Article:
Responsible Team Member: Nicholas Harrigan
Listen to an interview with Dr Nicholas Harrigan about the progress, key learnings and next steps for Activity 7.
“We are interested in profit and productivity, but they’re not the only things. We want to measure things like quality of life, development of networks and community”.Dr Nicholas Harrigan
Following establishment of a baseline of on-farm practices (Activity 2 and 3), analysis of household social relations (Activity 4 and 5), and expanded connections amongst farmers and with supporting individuals or organisations (Activity 6), the project will continue to visit households to measure impacts (i.e., continuous monitoring and evaluation). As part of the household interviews and concluding household survey, the social relations of farmers will be re-analysed in order to account for any (dis)connections that occurred since the baseline interactions (Activity 2 and 3). We will establish ‘why’ and ‘how’ household social relations have changed, with reference to the connections made possible by Activity 6 as well as more ‘organically’ through the (dis)connections that the household experienced independent of the project. Participants will be asked ‘who they have discussed their involvement in the project with?’, with those connections followed by the research team in order to account for any secondary impacts resulting from expanded connections (i.e., Activity 6). These connections will, following Activity 6, be revisited to analyse whether the support provided to farmers diffuses through their social relations, and whether those connections resulted in increased awareness, increased intentions to act, or practice change. In addition to farmer-noted indirect diffusion, we will visit with neighbours of participants who have altered their practices to measure the diffusion of practices to neighbours. These household visits will be accompanied by visits with non-participating households in the villages in order to situate any measured impacts, determining whether any observed practice changes are also present in the population.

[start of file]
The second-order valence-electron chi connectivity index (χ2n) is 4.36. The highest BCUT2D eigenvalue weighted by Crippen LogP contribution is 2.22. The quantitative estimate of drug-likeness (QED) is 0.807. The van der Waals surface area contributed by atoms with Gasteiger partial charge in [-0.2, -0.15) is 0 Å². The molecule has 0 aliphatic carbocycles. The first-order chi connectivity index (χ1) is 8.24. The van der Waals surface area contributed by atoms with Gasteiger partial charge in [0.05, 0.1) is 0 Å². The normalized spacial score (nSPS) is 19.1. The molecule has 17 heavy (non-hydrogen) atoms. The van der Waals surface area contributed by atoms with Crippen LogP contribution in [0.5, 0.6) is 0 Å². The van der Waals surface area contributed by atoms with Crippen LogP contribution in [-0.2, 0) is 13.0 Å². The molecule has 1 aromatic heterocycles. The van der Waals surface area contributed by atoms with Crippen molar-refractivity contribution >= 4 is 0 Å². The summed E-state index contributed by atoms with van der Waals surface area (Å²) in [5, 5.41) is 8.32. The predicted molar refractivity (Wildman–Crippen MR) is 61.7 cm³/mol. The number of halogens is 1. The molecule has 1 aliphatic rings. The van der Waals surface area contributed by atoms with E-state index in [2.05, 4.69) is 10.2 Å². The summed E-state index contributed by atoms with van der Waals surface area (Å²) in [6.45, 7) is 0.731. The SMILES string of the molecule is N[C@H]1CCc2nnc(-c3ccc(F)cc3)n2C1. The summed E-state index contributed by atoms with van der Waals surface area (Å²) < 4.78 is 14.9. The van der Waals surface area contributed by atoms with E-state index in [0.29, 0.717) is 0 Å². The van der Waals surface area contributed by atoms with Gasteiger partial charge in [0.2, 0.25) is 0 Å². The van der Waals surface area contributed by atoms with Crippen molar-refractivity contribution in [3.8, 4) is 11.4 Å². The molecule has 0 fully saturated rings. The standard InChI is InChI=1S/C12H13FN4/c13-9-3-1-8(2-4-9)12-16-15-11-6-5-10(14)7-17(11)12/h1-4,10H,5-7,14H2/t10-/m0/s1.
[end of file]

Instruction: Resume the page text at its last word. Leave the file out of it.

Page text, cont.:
Critically, impact analyses will include both knowledge data as well as measurement of on-farm practices (i.e., via field walks) to account for the degree of on-farm practice change (Maredia & Reyes, 2015; Wineman et al., 2020). Critically, we will also extend consideration to practice change that does not eventuate, that is partially implemented, or that prompts adoption of an entirely different practice; such examples, in which information, intention, or practices are considered but ultimately rejected are presently missing from empirical analyses of agricultural extension.
A more detailed outline of the project’s Impact Assessment Framework can be found here.
RQ7.1: Which model or methods of agricultural extension are most effective (measured by changes to knowledge and/or on-farm practices) with different types of smallholders in Northwest Cambodia?
RQ7.2: Does successful expansion of social relations amongst smallholder farmers result in changes to awareness, intention to act, or on-farm practices amongst extended social relations (i.e., secondary diffusion)?
RQ7.3: Do expanded social relations result in practices that do not eventuate, are partially implemented, or prompt adoption of an entirely different practice?
RQ7.4: What are the social and economic benefits of on-farm practice change for participating farmers and farming households?
RQ7.5: What are the social and economic secondary benefits of diffusion of practice change resulting from the project?
- Experimental and quasi-experimental methods for impact assessment
- Household surveys: baseline and follow up surveys
- Household interviews
- Focus group discussions
- Field analysis of on-farm practices through ‘farm visits’
- Social network analyses (tracing, mapping, qualitative)
- Economic analysis of farm gross margins